Do You Judge a Book by its Publisher? | Discussion

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I recently saw this question on a Goodreads poll, which got me thinking, do some people actually reference a book’s publisher rather than the book’s content? Let’s talk.

I’m not going to lie; I read a lot of books that come from the Big Five publishers. What are those? You might have heard of them. The Big Five includes:

  • HarperCollins
  • Penguin Random House
  • Hachette (Little, Brown)
  • Macmillan, and
  • Simon & Schuster

I’m sure you’ve read at least one book from all of these publishers. What all these publishers have in common are that they’re huge. HarperCollins, for instance, publishes more than 10,000 books per year. And while that’s amazing, we sometimes tend to forget the other, smaller publishers that also publish amazing books.

There are many books that can act as contenders for books that are published by one of the bigger publishing companies. So why aren’t they being recognized for their thrilling plots or amazing characters? The difference between bigger publishing companies and independent publishing companies is that the bigger publishing companies have more people, more books, more recognition.

But we have to remember: a book’s publisher is not a measure of the book’s rating. Maybe you haven’t heard of this book because it isn’t being as publicized as much. But I can name at least five books off the top of my head that are incredibly written and have an amazing plot, yet they aren’t published by a Big Five. So what does this mean? It means you have to keep your eyes out! You see a synopsis of a book on Goodreads that you’re really interested in, but it’s not being published by one of the common publishers that you usually read from? So what? Buy that book and read it!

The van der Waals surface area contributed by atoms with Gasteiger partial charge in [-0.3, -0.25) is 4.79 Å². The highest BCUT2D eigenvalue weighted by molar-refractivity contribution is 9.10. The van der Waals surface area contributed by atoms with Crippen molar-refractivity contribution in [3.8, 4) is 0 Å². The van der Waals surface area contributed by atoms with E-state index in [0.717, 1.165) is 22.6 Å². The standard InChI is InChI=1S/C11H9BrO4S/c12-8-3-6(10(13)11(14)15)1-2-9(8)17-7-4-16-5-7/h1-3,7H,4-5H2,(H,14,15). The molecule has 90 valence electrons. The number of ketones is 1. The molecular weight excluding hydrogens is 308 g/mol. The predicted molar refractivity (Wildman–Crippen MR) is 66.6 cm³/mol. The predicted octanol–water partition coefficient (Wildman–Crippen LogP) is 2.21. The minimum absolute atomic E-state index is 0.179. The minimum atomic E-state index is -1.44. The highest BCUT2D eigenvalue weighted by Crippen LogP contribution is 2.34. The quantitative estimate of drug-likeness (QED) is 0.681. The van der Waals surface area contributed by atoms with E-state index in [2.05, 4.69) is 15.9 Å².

Recognize books that aren’t published by a popular, big publishing company. If you love it, spread the word about it! Because every book has to start from somewhere, and there’s probably a book that you would love out there that’s not being published by a big publisher.

So support independent authors and publishers. Because (warning: big cliché that’s ultimately true) what’s inside the book is more important that the outside or where it’s from.

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Have you ever judged a book by its publisher? What books do you love that are written by indie authors? Comment below with your thoughts!

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23 thoughts on “Do You Judge a Book by its Publisher? | Discussion

  1. I think the only time I do is if it is by Swoon Reads lol because it’s a guaranteed romance novel so I have to be in the mood for that. Otherwise I don’t even notice publishers unless I’m trying to purchase one that doesn’t sell physical copies in Canada! Great post!

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  2. I never judge because as you said, there other fantastic books out there’s that are indie. I have two favorite authors and they are both indie: Micalea Smeltzer and Randi Cooley Wilson. They are both amazing writers. There’s Elle Kennedy with her Off-Campus series, Kristen Callihan with her Game On series, Ashley Drew, Lily Paradis, to name a few. I tend to read a lot of NA books from indie authors. So I guess I don’t really judge 🙂
    Genesis @ Latte Nights Reviews

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  3. I’d lie if I said I don’t judge books by publisher, although I do read books published by smaller publishers too.